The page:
KHN Morning Briefing

Summaries of health policy coverage from major news organizations

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Viewpoints: Obamacare’s Next Step; Contraception Mandate Challenge At The Supreme Court

A selection of opinions from around the country.

Bloomberg: Up Next For Obamacare: Transforming Medicine
When President Barack Obama signed the Affordable Care Act, six years ago this week, he addressed the rancor the health-care debate had inspired with a call to resist cynicism. “We are not a nation that does what’s easy," he said. "We are a nation that does what is hard. What is necessary. What is right. Here, in this country, we shape our own destiny.” (Sylvia M. Burwell, 3/22)

The Washington Post: Another Weak Legal Challenge To Obamacare’s Contraception Mandate
Court on Wednesday will again consider the Affordable Care Act’s requirement that all insurance plans provide free access to contraceptives. Some religiously affiliated nonprofit groups object — not to the requirement per se, but to the work-around the government devised to accommodate their theological opposition to contraception. The nonprofits do not have a strong case. ... All the nonprofits have to do is fill out a simple form. They claim it is sinful for them to sign the form, which enables a process whereby someone else takes the time and expense of distributing contraception to employees who want it. The nonprofits argue that the government is not simply asking them to “raise their hand” in objection. They would have to give the government the names of their insurers, which the government would use to arrange for separate contraception coverage. The government “is forcing them to hand over the keys” to their health plans. (3/22)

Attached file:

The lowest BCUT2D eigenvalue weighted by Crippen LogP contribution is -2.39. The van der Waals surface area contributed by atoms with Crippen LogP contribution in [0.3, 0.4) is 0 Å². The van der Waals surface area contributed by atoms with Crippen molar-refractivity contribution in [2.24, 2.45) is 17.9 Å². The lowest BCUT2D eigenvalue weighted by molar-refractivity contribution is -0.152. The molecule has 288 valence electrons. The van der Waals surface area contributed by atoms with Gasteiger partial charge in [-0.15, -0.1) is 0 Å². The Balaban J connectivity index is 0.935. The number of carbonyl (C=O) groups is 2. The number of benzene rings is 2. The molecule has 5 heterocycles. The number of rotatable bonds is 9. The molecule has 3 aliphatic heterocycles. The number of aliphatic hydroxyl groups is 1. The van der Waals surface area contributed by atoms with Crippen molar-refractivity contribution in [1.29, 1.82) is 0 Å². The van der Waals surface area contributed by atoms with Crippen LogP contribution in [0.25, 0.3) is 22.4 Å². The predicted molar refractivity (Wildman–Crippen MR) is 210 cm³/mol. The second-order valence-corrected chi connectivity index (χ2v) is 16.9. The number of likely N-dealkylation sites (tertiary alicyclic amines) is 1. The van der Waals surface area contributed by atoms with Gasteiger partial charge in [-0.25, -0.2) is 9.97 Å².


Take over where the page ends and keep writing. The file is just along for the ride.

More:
The New York Times: No Contraception? No Equality
The Supreme Court will hear a second challenge to the Affordable Care Act’s contraceptive mandate on Wednesday in a case called Zubik v. Burwell. The plaintiffs want to extend the 2014 ruling in Burwell v. Hobby Lobby Stores, which recognized the right of certain for-profit companies to a religious exemption from the act’s requirement that employers’ health plans provide contraceptive coverage. This time, the objection comes from a handful of religious nonprofits that argue that the government’s religious exemption itself infringes on their religious freedom. (Elizabeth Deutsch, 3/23)

Los Angeles Times: Birth Control And Obamacare Are On Trial Yet Again In The Supreme Court
On Wednesday, the Supreme Court will hear arguments in yet another challenge to the implementation of the 2010 Patient Protection and Affordable Care Act, better known as Obamacare. Although the legal issues are complex, the case of Zubik vs. Burwell can be summed up in an old saying: “No good deed goes unpunished.” The good deed in this case is the Obama administration's decision to accommodate religiously affiliated employers who believe birth control to be immoral. (3/22)